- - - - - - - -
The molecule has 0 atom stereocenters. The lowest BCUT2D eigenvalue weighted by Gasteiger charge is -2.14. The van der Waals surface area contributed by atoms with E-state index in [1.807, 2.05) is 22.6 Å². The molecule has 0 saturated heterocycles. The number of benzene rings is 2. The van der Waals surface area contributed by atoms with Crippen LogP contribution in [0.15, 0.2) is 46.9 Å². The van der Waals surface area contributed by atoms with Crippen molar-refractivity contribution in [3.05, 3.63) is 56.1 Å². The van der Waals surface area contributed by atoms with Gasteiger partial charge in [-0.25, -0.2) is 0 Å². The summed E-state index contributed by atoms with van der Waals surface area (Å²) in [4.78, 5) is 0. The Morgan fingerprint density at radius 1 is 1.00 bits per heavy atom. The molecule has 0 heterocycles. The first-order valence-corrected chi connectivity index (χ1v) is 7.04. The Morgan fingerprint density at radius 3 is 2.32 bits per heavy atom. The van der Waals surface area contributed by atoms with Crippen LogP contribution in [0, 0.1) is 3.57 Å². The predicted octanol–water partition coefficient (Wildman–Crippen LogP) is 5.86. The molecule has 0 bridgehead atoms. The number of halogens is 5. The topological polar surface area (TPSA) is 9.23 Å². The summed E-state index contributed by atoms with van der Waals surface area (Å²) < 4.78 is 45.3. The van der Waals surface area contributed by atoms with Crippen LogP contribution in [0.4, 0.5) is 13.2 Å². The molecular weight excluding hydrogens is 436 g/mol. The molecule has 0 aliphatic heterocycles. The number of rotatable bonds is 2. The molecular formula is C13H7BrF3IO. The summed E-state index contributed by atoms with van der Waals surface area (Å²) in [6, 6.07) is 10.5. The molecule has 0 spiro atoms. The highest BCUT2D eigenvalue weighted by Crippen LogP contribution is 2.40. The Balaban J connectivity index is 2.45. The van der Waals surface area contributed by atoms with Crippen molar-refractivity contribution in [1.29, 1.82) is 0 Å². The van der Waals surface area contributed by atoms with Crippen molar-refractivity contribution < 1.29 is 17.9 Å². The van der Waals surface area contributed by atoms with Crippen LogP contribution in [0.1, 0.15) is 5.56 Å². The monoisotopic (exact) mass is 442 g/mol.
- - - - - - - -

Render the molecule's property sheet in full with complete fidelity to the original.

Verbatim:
The molecule has 0 atom stereocenters. The lowest BCUT2D eigenvalue weighted by Gasteiger charge is -2.14. The van der Waals surface area contributed by atoms with E-state index in [1.807, 2.05) is 22.6 Å². The molecule has 0 saturated heterocycles. The number of benzene rings is 2. The van der Waals surface area contributed by atoms with Crippen LogP contribution in [0.15, 0.2) is 46.9 Å². The van der Waals surface area contributed by atoms with Crippen molar-refractivity contribution in [3.05, 3.63) is 56.1 Å². The van der Waals surface area contributed by atoms with Gasteiger partial charge in [-0.25, -0.2) is 0 Å². The summed E-state index contributed by atoms with van der Waals surface area (Å²) in [4.78, 5) is 0. The Morgan fingerprint density at radius 1 is 1.00 bits per heavy atom. The molecule has 0 heterocycles. The first-order valence-corrected chi connectivity index (χ1v) is 7.04. The Morgan fingerprint density at radius 3 is 2.32 bits per heavy atom. The van der Waals surface area contributed by atoms with Crippen LogP contribution in [0, 0.1) is 3.57 Å². The predicted octanol–water partition coefficient (Wildman–Crippen LogP) is 5.86. The molecule has 0 bridgehead atoms. The number of halogens is 5. The topological polar surface area (TPSA) is 9.23 Å². The summed E-state index contributed by atoms with van der Waals surface area (Å²) < 4.78 is 45.3. The van der Waals surface area contributed by atoms with Crippen LogP contribution in [0.4, 0.5) is 13.2 Å². The molecular weight excluding hydrogens is 436 g/mol. The molecule has 0 aliphatic heterocycles. The number of rotatable bonds is 2. The molecular formula is C13H7BrF3IO. The summed E-state index contributed by atoms with van der Waals surface area (Å²) in [6, 6.07) is 10.5. The molecule has 0 spiro atoms. The highest BCUT2D eigenvalue weighted by Crippen LogP contribution is 2.40. The Balaban J connectivity index is 2.45. The van der Waals surface area contributed by atoms with Crippen molar-refractivity contribution in [1.29, 1.82) is 0 Å². The van der Waals surface area contributed by atoms with Crippen molar-refractivity contribution < 1.29 is 17.9 Å². The van der Waals surface area contributed by atoms with Crippen LogP contribution in [0.1, 0.15) is 5.56 Å². The monoisotopic (exact) mass is 442 g/mol.